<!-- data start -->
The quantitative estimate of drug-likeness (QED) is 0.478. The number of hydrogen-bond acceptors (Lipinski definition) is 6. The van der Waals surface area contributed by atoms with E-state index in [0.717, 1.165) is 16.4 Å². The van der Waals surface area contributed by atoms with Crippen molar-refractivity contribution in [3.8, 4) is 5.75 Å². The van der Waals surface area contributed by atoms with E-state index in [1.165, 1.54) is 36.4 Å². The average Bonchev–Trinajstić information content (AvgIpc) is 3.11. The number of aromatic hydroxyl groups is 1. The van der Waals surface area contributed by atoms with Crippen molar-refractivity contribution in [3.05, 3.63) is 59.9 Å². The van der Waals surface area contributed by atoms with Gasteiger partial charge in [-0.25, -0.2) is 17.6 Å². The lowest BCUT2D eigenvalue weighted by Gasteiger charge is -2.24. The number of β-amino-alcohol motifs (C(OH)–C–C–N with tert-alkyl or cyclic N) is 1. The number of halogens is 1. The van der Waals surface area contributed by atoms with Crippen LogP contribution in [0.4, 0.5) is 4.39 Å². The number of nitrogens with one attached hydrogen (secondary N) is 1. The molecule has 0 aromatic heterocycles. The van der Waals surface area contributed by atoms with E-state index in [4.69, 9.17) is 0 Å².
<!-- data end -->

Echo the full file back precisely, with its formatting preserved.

The quantitative estimate of drug-likeness (QED) is 0.478. The number of hydrogen-bond acceptors (Lipinski definition) is 6. The van der Waals surface area contributed by atoms with E-state index in [0.717, 1.165) is 16.4 Å². The van der Waals surface area contributed by atoms with Crippen molar-refractivity contribution in [3.8, 4) is 5.75 Å². The van der Waals surface area contributed by atoms with E-state index in [1.165, 1.54) is 36.4 Å². The average Bonchev–Trinajstić information content (AvgIpc) is 3.11. The number of aromatic hydroxyl groups is 1. The van der Waals surface area contributed by atoms with Crippen molar-refractivity contribution in [3.05, 3.63) is 59.9 Å². The van der Waals surface area contributed by atoms with Gasteiger partial charge in [-0.25, -0.2) is 17.6 Å². The lowest BCUT2D eigenvalue weighted by Gasteiger charge is -2.24. The number of β-amino-alcohol motifs (C(OH)–C–C–N with tert-alkyl or cyclic N) is 1. The number of halogens is 1. The van der Waals surface area contributed by atoms with Crippen LogP contribution in [0.4, 0.5) is 4.39 Å². The number of nitrogens with one attached hydrogen (secondary N) is 1. The molecule has 0 aromatic heterocycles. The van der Waals surface area contributed by atoms with E-state index in [4.69, 9.17) is 0 Å².